A look at the position-by-position matchups in the Western Conference finals between the Suns and the Lakers:
Point Guard – Steve Nash vs. Derek Fisher
Nash and Fisher are two of the toughest and smartest guys in the league, veterans who always step up their play at this time of year. Obviously, Nash is the superior true point guard, and at this stage of the game, it would be surprising if Fisher put up much resistance. That said, Fisher will still try to frustrate Nash with gritty defense and maybe even a little flopping, but clearly, Fisher has lost a step (or two). Nash, meanwhile, is still as crafty as ever at the age of 36. Give an advantage to the Suns here. So much that you can expect the Lakers to occasionally Ron Artest or even Kobe Bryant on Nash from time to time.
Shooting Guard – Jason Richardson vs. Kobe Bryant
Bryant could still make a strong case as the league’s greatest player, and there is no proven way to keep him from scoring. So Richardson must keep him busy at the other end, by not only working to get open, but burying shots once he does. Richardson proved he’s capable of doing exactly that in the first two playoff series, averaging 21.9 points per game on a sizzling 51 percent from the floor — including 51 percent on 3-pointers. Along with his offensive talents, Bryant, of course, is a top-notch defender. That, again, may mean the Lakers will use him on Nash. If so, it would free up Richardson for some shots over smaller guards. Basically, he needs to stay on course and keep knocking ’em down.
Small Forward – Grant Hill vs. Ron Artest
Artest is a world-class defender and that’s OK by the Suns. Hill is no longer a high-volume shooter and doesn’t need a lot of touches to be effective. These days, Hill specializes in the intricacies of the game, things that go unnoticed in the box score. That includes leadership, chemistry and ball movement. Those are hard to defend, because much of it doesn’t require possession of the ball. And when Hill does have it, he’s OK with giving it up quickly and keeping the offense moving. Knowing that, Artest will likely wander off him, and help defend Nash and Richardson — which could mean a big series for Hill. On defense, Hill is may spend time defending Bryant, while Richardson matches up with Artest.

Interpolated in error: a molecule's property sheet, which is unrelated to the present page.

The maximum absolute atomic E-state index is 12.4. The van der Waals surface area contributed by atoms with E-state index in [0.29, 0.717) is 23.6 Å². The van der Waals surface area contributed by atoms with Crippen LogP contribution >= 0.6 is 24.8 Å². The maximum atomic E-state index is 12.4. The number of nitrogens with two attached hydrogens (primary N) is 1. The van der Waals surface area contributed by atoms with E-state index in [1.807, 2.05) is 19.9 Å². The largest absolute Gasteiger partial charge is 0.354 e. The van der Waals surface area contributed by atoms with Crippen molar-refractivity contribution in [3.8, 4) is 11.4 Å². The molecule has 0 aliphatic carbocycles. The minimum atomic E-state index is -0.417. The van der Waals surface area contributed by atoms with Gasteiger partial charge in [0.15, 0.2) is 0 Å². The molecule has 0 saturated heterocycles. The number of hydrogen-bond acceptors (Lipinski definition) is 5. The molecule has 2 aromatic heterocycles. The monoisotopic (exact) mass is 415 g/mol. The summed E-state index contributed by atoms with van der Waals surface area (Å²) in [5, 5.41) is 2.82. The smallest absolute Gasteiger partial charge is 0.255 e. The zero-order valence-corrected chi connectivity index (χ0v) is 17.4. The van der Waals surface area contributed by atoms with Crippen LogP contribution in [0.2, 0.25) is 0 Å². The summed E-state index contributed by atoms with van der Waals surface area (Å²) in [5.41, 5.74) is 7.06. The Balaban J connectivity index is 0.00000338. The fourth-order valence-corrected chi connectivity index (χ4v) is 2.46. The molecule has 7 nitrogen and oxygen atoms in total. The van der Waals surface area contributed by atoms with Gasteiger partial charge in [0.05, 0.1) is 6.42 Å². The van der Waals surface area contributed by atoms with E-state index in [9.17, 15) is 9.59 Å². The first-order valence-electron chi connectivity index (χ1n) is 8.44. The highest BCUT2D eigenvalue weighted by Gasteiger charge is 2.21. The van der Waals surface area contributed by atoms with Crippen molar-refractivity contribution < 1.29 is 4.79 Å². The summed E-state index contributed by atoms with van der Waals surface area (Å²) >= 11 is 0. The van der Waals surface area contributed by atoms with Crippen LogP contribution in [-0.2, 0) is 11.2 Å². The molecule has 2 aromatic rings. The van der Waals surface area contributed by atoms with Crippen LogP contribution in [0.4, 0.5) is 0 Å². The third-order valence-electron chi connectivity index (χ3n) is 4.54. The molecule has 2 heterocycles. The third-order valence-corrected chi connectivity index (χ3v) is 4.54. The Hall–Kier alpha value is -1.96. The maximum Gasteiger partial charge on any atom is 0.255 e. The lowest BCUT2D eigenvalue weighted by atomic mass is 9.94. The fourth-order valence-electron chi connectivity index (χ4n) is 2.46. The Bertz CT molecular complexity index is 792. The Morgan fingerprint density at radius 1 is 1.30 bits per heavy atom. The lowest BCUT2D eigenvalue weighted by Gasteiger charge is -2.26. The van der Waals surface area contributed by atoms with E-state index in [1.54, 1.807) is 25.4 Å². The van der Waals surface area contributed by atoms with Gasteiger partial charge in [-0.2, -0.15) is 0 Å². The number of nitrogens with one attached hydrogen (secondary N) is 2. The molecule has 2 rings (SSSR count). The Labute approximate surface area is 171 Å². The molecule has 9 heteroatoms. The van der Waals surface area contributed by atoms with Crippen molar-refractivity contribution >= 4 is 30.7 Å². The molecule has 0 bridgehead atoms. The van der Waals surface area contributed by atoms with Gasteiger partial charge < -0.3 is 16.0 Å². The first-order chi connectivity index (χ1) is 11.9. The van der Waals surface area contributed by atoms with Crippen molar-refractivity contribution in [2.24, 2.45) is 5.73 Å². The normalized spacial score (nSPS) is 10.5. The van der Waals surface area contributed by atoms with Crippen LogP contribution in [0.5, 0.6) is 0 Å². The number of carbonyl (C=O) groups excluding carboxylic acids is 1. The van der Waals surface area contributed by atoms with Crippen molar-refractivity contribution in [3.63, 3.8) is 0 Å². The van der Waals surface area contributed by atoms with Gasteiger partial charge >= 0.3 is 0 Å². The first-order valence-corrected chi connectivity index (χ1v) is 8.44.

Power Forward – Amare Stoudemire vs. Pau Gasol
Unlike the Lakers’ previous series against Utah and Carlos Boozer, Gasol won’t have a considerable length advantage against Stoudemire. In fact, Gasol hasn’t faced a forward who’s anywhere close in ability to Stoudemire in the playoffs. Stoudemire has clearly improved his range, consistently burying jumpers from 18 or even 22 feet. As an added bonus, he’s still just as lethal underneath the basket and finishing on breaks. That’s not to say Stoudemire will dominate Gasol (who will make Stoudemire work just as hard at the other end), but it could force the Lakers to do more double-teaming of the low-post than they would like. And in the Suns’ offense, that could lead to even more open shots. As an aside, Lakers center Andrew Bynum has had a lingering injury, which may move Gasol to center and match up Stoudemire with Lamar Odom.
Center – Andrew Bynum vs. Jarron Collins
This position is truly a wildcard, especially for the Suns, but also with the Lakers and the injured Bynum. Surely, when everyone is healthy, the Lakers would have an edge here if it came down to Bynum vs. Collins. But that will hardly be the case. Instead, Bynum may not start, Gasol may move to center, and Collins is likely to only play around the 11 minutes a game he has averaged in the playoffs. Expect the Suns mostly to counter with Channing Frye, or even the quickly healing Robin Lopez (back) — who reportedly might start in Game 1. That’s great news, considering Lopez will help the Suns greatly under the boards against one of the league’s best rebounding teams.
Bench – Channing Frye, Jared Dudley, Leandro Barbosa, Goran Dragic, Louis Amundson vs. Lamar Odom, Luke Walton, Shannon Brown, Jordan Farmer Sasha Vujacic, D.J. Mbenga.
This is where things will really get interesting because, as written on NBA.com, the Suns don’t just have a bench, they have an entire second team in the truest sense. Dudley and Barbosa will spend some time trying to irritate Bryant, Dragic has been occasionally phenomenal and Frye is the equivalent of a 6-foot-11 shooting guard. The Suns’ unconventional reserves have created all kinds of strife for opponents, particularly in the playoffs. Bottom line: If the bench continues its stellar play, there’s no reason the Suns can’t keep this dream of a season alive.
Sam Amico is a reporter for NBA.com and a regular contributor to Suns.com. He can be reached at firstname.lastname@example.org.